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If you are trying to estimate the lipid peroxidation induction capacity of you protein coated magnetic nano particle, then the attached article can help you to design your experimental protocol. Hope this will work for you.
Thank you
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I want to measure lipid peroxdation level in mouse colon tissue homogenate. Can anyone help me out in this? 
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I think this article will help you to sort out your problem. To estimate lipid peroxidation in tissue homogenates, use tissue homogenate insteed of using blood. Rest you need to follow the same protocol. Feel free to ask questions regarding lipid peroxidation.
thank you
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Hello all,
I have plant treated with different concentrations of copper. Interestingly, the callus exhibited increased levels of MDA, despite enhancement in their biomass. There was stimulation in some antioxidant enzymes such as SOD, POD and GST. How can you explain this? Have you faced this before?
Most paper that discuss heavy metal mediated-oxidative stress, particularly copper as a transition metal, relate the inhibition in growth or biomass to the increase in lipid peroxidation concomitant with inhibition or even stimulation in the antioxidant defense system, in contrast to my results. 
I know that among the strategies the plant may employ is to repair the degraded membranes and refold the unfolded or misfolded proteins, but I am not sure if that is the situation for my samples.  If it is, should it appear as decrease or increase in lipid peroxidation?
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Thank you Afyaa, hope you good luck in your research.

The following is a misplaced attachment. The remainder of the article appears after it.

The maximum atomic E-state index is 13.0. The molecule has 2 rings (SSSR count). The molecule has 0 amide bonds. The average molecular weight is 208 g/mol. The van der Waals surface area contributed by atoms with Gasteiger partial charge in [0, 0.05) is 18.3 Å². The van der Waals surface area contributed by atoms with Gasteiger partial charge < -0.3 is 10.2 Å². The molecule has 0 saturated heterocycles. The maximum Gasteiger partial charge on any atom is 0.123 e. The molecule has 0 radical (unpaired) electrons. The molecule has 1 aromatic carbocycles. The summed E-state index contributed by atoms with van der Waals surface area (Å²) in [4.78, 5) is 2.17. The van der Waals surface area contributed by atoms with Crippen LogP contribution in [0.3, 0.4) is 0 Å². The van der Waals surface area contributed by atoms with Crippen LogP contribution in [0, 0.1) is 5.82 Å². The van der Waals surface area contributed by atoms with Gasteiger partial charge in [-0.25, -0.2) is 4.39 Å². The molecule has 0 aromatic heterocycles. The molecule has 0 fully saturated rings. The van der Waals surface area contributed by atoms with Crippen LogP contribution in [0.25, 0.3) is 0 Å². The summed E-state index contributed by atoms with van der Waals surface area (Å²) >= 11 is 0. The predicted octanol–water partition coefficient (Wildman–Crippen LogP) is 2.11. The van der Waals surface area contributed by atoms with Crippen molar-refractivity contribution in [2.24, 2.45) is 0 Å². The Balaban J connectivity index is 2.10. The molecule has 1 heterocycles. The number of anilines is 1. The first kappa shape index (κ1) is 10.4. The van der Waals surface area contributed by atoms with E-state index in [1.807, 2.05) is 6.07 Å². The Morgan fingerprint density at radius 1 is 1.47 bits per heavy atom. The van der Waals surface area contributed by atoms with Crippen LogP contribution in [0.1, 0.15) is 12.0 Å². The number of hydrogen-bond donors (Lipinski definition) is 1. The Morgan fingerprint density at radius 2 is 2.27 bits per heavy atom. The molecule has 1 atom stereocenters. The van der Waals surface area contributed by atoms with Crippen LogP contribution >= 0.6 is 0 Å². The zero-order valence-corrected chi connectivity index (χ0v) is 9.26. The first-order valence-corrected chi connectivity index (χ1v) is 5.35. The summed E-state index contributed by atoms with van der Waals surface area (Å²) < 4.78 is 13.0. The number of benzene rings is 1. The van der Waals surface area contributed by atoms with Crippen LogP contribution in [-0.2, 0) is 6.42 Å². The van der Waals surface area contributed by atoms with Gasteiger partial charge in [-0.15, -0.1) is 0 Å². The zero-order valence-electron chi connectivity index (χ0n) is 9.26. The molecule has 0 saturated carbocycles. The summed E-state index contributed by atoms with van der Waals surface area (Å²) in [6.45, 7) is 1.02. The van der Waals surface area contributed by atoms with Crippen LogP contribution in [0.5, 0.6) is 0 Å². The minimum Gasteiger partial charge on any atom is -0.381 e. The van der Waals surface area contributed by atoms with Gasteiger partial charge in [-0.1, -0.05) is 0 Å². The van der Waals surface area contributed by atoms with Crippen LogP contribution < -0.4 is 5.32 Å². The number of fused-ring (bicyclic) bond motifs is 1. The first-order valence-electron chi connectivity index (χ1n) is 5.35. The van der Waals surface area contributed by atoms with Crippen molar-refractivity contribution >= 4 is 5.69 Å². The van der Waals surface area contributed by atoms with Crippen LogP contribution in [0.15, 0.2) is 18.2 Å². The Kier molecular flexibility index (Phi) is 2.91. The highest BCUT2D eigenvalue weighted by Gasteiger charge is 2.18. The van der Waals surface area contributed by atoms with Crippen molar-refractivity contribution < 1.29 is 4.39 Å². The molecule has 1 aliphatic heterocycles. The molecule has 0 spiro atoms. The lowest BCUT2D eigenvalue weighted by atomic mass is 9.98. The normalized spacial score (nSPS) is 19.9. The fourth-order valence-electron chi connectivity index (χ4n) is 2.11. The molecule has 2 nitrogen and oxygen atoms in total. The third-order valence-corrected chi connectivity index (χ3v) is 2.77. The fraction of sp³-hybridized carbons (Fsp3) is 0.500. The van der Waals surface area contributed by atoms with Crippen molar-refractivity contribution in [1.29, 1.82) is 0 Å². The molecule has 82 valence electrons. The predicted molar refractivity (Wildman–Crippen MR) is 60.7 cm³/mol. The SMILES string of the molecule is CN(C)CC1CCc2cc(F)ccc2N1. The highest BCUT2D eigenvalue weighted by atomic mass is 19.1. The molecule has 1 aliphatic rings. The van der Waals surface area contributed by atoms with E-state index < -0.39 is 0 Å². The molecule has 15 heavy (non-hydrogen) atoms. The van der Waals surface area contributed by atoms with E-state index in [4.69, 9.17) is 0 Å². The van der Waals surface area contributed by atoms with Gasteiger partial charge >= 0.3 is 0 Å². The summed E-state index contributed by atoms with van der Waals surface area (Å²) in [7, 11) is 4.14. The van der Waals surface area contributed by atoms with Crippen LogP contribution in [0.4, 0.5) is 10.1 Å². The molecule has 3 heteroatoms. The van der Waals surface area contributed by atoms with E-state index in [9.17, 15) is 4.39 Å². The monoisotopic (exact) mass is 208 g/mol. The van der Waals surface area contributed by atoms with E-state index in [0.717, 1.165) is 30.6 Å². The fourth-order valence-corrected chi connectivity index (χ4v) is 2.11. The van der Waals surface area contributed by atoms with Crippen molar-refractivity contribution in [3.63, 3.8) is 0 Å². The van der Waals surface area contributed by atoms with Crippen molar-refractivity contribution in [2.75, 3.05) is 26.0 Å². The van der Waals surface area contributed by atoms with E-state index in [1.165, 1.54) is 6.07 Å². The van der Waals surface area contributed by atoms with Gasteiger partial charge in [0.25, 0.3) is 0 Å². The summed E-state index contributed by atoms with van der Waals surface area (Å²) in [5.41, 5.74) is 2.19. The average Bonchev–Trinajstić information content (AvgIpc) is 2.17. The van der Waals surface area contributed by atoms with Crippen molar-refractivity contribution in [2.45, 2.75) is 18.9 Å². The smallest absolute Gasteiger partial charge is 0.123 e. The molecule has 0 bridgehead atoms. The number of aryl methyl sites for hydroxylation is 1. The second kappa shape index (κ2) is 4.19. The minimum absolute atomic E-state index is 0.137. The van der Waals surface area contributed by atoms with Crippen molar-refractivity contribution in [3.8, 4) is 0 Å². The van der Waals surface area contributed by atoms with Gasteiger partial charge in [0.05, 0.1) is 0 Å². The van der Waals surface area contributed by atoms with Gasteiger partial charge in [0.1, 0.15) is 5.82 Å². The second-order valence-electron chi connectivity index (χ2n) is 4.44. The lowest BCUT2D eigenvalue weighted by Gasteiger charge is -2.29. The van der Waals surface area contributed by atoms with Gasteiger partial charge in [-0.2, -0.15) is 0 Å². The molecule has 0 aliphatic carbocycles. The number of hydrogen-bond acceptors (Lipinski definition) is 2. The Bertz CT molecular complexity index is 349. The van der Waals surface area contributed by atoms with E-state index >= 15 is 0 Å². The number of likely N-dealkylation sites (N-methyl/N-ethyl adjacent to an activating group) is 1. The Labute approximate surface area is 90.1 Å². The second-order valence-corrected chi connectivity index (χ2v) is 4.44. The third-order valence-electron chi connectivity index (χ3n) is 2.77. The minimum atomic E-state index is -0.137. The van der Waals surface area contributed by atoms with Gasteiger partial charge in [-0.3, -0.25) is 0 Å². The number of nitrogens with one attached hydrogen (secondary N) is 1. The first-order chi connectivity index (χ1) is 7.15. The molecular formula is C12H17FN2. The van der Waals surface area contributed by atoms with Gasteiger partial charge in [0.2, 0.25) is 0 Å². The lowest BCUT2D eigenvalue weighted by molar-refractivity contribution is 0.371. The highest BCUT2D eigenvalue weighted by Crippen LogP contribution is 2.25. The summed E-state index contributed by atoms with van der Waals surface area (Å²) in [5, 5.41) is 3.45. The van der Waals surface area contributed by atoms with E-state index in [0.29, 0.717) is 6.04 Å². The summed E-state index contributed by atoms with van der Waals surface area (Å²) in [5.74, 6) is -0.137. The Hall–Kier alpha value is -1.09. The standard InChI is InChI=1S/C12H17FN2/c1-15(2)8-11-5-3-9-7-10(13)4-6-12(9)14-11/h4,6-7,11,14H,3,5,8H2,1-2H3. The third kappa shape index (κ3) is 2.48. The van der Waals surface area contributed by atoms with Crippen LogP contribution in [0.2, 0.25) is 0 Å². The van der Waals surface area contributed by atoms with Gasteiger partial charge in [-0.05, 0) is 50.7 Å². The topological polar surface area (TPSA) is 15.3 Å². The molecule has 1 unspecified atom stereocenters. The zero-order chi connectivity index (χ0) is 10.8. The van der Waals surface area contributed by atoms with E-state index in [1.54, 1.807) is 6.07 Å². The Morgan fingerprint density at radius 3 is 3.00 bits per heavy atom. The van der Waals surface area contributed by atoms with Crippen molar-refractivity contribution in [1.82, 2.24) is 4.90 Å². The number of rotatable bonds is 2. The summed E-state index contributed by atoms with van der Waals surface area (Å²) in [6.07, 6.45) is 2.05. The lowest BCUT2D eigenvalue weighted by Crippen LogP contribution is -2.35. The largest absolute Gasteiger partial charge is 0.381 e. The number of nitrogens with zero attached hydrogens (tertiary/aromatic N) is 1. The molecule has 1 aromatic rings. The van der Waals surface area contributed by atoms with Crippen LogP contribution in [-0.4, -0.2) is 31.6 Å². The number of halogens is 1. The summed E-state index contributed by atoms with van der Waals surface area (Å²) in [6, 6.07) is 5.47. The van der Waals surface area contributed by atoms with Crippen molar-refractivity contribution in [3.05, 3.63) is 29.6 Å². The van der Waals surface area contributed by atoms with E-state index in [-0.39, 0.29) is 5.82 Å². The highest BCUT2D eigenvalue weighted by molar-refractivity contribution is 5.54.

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I did antioxidant analysis which was catalase. My samples were rats liver. How can i proceed to analyse the end results if the absorbance rate was more than 1.2 (as suggested in the kit manual)? The manual suggested to dilute the samples, however all the reagents were almost finished. Need advice on this. Many thanks for your help. 
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What kind of detector you used?  A simple way is to use other wavelengths, which have lower absorptivity coefficients. 
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cell line sample to working the antioxidant property so reduces on error.
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You can monitor oxidative stress generated in the cells using CellROX and MitoSOX stain. CellROX can be used to monitor nuclear and cytosolic oxidative stress (or ROS) while MitoSOX (superoxide indicator) is specific for mitochondrial oxidative stress. You need to perform fluorescent imaging experiments after the treatment. We used SH-SY5Y, MCF-7, BV-2 and RAW cells.
Protocol for CellROX stain is given below;
Procedure:The human neuroblastoma cell line SH-SY5Y, was grown in DMEM-F-12 (1:1) medium, supplemented with 10% fetal bovine serum (FBS), 1% penicillin/streptomycin, and maintained at 37°C, 5% CO2 in a humidified incubator. Once cell reach 80 % confluence further experiment was performed. Solutions of compounds were prepared in DMEM-F12 media (without phenol red). These solutions were added to the cells and cells were then incubated for 18 hours. After incubation media was removed, CellROX green was added to the wells and incubated for 10 minutes. Then cells were washed with PBS. Cells were fixed using 4 % paraformaldehyde for 10 minutes. Then cells were washed Coverslips were removed from the plates and inverted onto the grease free slides. Slides were sealed with nail polish. Confocal live cell imaging for CellROX was performed using green filters (ex/em= 488/500-550 nm). 
In addition to this. you can also measure NO production in cells (like BV-2 and RAW) spectrophotometrically using Griess reagent. You can find this assays in supporting information of this article (http://onlinelibrary.wiley.com/doi/10.1002/slct.201600808/abstract
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In paper or techniques manual, 7.8 value is taken for calculation of TBARS (mg malonaldehdyde/kg sample). But no one is mentioned how this 7.8 value is considered for calculation. Can anyone enlighten me it properly? 
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Do you find any solution for this question? 
I'm stuck with the same question as well.
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should any blank be used in TBARS estimation from a heat stressed plant sample 
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Dear Om Prakash
1) Firstly, you have to set as zero absorbance your reference blank (for example, in the below protocol the reference blank is 1-butanol) before you execute any sample measurements.
2) Also, you have to subtract from your sample measurements the appropriate sample and reagent blanks. For details see the below Lipid Peroxidation (LP) protocol for plant samples: